NAIROBI, 2 November 2011 (IRIN) - More than 18 months since the earthquake struck Haiti in January 2010, women and girls living in makeshift camps remain vulnerable to sexual violence.
IRIN's latest film follows a survivor of rape, Shirley Christoff, as she attempts to rebuild her life in a rundown informal settlement in Port-au-Prince. Christoff, together with thousands of other women, lives in constant fear for her safety.
According to human rights organizations, continued lack of security is one of the main factors contributing to high levels of rape in and around the internal displacement camps. More than 250 cases of rape were reported in several camps in the first 150 days after the earthquake, according to Amnesty International.
Sexual violence and other forms of gender-based violence were widespread in Haiti even before the earthquake. In the 1990s, Human Rights Watch (HRW) documented the use of rape as a form of oppression during the regime of Raoul Cédras. From 2004 to 2006, the UN Security Council estimated that 35,000 women and girls were subjected to rape and sexual violence.
"After you have been raped, you have nowhere to go, you have to return to the camp and face the person who raped you," says Christoff. As police stations and courts were reduced to rubble during the earthquake, the few protection mechanisms that did exist were destroyed.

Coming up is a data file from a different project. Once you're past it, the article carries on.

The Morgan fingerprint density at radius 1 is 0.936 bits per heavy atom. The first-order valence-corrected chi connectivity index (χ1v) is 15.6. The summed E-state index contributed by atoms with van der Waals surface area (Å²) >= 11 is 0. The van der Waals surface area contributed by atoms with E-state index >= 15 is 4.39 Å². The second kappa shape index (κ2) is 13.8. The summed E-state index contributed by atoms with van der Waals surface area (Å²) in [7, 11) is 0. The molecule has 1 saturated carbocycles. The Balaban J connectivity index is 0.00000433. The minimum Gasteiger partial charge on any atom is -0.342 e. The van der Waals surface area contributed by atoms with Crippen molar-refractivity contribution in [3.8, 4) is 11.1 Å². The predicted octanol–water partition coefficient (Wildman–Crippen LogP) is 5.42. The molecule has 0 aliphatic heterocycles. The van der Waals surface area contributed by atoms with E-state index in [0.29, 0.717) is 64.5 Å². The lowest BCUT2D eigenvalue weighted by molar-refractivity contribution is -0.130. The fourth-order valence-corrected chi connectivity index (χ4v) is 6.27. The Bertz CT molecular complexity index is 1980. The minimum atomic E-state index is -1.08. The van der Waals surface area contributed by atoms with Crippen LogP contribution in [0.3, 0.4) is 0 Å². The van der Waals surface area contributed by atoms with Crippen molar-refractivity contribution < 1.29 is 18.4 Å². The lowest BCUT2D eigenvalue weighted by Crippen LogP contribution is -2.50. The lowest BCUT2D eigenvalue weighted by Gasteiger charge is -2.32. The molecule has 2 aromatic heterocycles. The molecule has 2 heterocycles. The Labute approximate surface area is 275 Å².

According to Amnesty and HRW, the post-earthquake humanitarian and government response to gender-based violence has been wholly inadequate. While effort was being invested to ensure basic needs were met, little to no attention has been paid to the rights of women and girls to be protected from sexual violence. Survivors of sexual violence have taken matters into their own hands, with two grassroots organizations providing support to thousands of women. The first emergency response system dedicated to sexual violence was set up in October and a call centre has already recorded 400 cases of rape.
This article was produced by IRIN News while it was part of the United Nations Office for the Coordination of Humanitarian Affairs. Please send queries on copyright or liability to the UN. For more information: https://shop.un.org/rights-permissions
Right now, we’re working with contributors on the ground in Ukraine and in neighbouring countries to tell the stories of people enduring and responding to a rapidly evolving humanitarian crisis.
We’re documenting the threats to humanitarian response in the country and providing a platform for those bearing the brunt of the invasion. Our goal is to bring you the truth at a time when disinformation is rampant.
But while much of the world’s focus may be on Ukraine, we are continuing our reporting on myriad other humanitarian disasters – from Haiti to the Sahel to Afghanistan to Myanmar. We’ve been covering humanitarian crises for more than 25 years, and our journalism has always been free, accessible for all, and – most importantly – balanced.
You can support our journalism from just $5 a month, and every contribution will go towards our mission.